House Approves Flag-Burning Amendment
Once again, the House has passed an amendment to the Constitution to ban freedom of expression in the form of burning the American flag. (Unless done to show respect for a frayed, old flag–in which case it’s encouraged.)
The House on Wednesday approved a constitutional amendment that would give Congress the power to ban desecration of the American flag, a measure that for the first time stands a chance of passing the Senate as well. By a 286-130 vote Ã¢€” eight more than needed Ã¢€” House members approved the amendment after a debate over whether such a ban would uphold or run afoul of the Constitution’s free-speech protections. Approval of two-thirds of the lawmakers present was required to send the bill on to the Senate, where activists on both sides say it stands the best chance of passage in years. If the amendment is approved in that chamber by a two-thirds vote, it would then move to the states for ratification.
Supporters said the measure reflected patriotism that deepened after the Sept. 11, 2001 terrorist attacks, and they accused detractors of being out of touch with public sentiment. “Ask the men and women who stood on top of the (World) Trade Center,” said Rep. Randy (Duke) Cunningham, R-Calif. “Ask them and they will tell you: pass this amendment.” But Rep. Jerrold Nadler (news, bio, voting record), D-N.Y., said, “If the flag needs protection at all, it needs protection from members of Congress who value the symbol more than the freedoms that the flag represents.”
The measure was designed to overturn a 1989 decision by the Supreme Court, which ruled 5-4 that flag burning was a protected free-speech right. That ruling threw out a 1968 federal statute and flag-protection laws in 48 states. The law was a response to anti-Vietnam war protesters setting fire to the American flag at their demonstrations.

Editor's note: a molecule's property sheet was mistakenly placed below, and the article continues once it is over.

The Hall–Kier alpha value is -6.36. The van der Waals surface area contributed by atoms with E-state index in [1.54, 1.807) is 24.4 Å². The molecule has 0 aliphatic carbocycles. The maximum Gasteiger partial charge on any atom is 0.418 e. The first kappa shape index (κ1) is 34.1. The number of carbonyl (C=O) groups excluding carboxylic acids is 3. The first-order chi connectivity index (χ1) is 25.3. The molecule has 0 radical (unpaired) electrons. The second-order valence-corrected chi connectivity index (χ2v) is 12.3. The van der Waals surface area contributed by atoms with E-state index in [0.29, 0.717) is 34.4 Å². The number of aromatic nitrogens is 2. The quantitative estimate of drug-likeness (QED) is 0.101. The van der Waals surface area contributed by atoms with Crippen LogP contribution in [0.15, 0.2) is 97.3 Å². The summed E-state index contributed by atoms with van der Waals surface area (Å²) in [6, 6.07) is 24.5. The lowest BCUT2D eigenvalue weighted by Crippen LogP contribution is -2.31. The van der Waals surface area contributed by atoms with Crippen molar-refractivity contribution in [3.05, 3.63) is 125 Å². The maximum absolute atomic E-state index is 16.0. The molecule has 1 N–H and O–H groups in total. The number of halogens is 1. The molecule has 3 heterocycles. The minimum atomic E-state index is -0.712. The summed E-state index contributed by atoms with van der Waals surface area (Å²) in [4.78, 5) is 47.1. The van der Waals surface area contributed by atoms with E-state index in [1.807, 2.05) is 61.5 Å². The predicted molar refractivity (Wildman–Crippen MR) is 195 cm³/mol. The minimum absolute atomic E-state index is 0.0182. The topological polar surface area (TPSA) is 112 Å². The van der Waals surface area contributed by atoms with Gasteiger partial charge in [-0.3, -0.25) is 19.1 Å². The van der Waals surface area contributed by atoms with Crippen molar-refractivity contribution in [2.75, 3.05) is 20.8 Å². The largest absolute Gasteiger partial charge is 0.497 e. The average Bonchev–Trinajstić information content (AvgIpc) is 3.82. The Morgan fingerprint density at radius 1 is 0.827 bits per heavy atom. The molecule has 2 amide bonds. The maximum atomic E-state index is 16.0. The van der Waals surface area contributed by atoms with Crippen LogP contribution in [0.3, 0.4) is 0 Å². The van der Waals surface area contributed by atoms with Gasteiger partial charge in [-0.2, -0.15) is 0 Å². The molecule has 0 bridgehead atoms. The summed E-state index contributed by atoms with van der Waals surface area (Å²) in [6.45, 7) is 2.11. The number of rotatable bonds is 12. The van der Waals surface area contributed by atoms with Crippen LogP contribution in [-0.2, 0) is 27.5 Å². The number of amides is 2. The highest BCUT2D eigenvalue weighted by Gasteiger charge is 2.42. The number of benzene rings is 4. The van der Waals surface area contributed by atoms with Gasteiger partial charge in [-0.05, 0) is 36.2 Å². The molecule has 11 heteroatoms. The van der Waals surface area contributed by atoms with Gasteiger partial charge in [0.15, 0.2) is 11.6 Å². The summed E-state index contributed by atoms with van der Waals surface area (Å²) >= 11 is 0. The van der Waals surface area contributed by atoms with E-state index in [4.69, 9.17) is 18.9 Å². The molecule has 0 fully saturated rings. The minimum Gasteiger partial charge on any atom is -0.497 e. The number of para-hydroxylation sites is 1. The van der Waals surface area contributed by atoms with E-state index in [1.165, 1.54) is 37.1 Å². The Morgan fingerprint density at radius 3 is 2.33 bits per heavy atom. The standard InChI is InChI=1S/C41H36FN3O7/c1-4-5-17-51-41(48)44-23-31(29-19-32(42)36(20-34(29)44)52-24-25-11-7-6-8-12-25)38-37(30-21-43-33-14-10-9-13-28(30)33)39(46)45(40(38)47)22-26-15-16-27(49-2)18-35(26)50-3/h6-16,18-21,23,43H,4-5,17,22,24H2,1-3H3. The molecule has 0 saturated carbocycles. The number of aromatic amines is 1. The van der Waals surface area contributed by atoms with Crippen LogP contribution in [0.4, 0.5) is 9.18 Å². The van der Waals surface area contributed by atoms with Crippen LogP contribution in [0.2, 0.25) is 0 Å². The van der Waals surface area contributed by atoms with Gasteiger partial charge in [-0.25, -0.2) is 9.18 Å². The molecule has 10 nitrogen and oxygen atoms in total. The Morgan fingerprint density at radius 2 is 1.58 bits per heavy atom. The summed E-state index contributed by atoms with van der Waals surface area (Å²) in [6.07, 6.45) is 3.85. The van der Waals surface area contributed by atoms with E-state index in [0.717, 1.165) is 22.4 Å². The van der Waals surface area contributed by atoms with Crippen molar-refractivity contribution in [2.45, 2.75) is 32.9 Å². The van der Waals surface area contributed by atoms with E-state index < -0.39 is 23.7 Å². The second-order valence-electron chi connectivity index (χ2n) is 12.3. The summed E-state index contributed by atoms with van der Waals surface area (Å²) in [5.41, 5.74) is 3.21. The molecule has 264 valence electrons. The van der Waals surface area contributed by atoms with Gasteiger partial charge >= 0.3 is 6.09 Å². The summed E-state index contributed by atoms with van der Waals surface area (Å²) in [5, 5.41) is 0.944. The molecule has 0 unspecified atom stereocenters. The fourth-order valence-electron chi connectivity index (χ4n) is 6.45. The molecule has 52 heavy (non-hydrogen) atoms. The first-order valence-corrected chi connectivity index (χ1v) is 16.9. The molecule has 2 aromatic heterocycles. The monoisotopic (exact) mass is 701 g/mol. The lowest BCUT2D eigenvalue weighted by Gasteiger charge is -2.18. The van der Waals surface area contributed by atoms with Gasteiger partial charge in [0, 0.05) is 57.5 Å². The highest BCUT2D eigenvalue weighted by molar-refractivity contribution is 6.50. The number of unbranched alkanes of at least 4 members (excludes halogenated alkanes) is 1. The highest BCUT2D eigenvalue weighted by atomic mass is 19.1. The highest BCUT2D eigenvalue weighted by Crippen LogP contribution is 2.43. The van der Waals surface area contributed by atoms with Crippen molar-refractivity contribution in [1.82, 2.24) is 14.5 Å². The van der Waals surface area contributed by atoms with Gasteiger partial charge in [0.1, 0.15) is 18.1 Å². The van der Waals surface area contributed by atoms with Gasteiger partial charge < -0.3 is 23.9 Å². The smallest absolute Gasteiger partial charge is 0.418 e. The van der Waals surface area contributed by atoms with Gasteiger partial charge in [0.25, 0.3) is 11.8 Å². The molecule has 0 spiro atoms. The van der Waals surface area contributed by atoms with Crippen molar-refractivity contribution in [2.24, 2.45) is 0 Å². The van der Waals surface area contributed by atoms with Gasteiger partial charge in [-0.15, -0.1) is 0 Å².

The proposed one-line amendment to the Constitution reads, “The Congress shall have power to prohibit the physical desecration of the flag of the United States.” For the language to be added to the Constitution, it must be approved not only by two-thirds of each chamber but also by 38 states within seven years.
Each time the proposed amendment has come to the House floor, it has reached the required two-thirds majority. But the measure has always died in the Senate, falling short of the 67 votes needed. The last time the Senate took up the amendment was in 2000, when it failed 63-37. But last year’s elections gave Republicans a four-seat pickup in the Senate, and now proponents and critics alike say the amendment stands within a vote or two of reaching the two-thirds requirement in that chamber. By most counts, 65 current senators have voted for or said they intend to support the amendment, two shy of the crucial tally. More than a quarter of current senators were not members of that chamber during the last vote.
The Senate is expected to consider the measure after the July 4th holiday.
While I have nothing but contempt for Americans who show their displeasure with U.S. public policy by burning the American flag, amending the Constitution to prohibit this activity is absurd. It’s a cheap political stunt but one that does nothing to make the country stronger or safer. If enacted, however, it would make it slightly less free.
Update (1659): Steven Taylor adds,
[A]mendments to the Constitution that limit the government are fine, and indeed, my favorite kind. Amendments designed to limit the actions of citizens that are otherwise unharmful to other citizens, strikes me as a bad idea.
Quite so. Indeed, the only such amendment passed was the 18th, which instituted Prohibition on the sale and consumption of alcoholic beverages. It didn’t work out so well.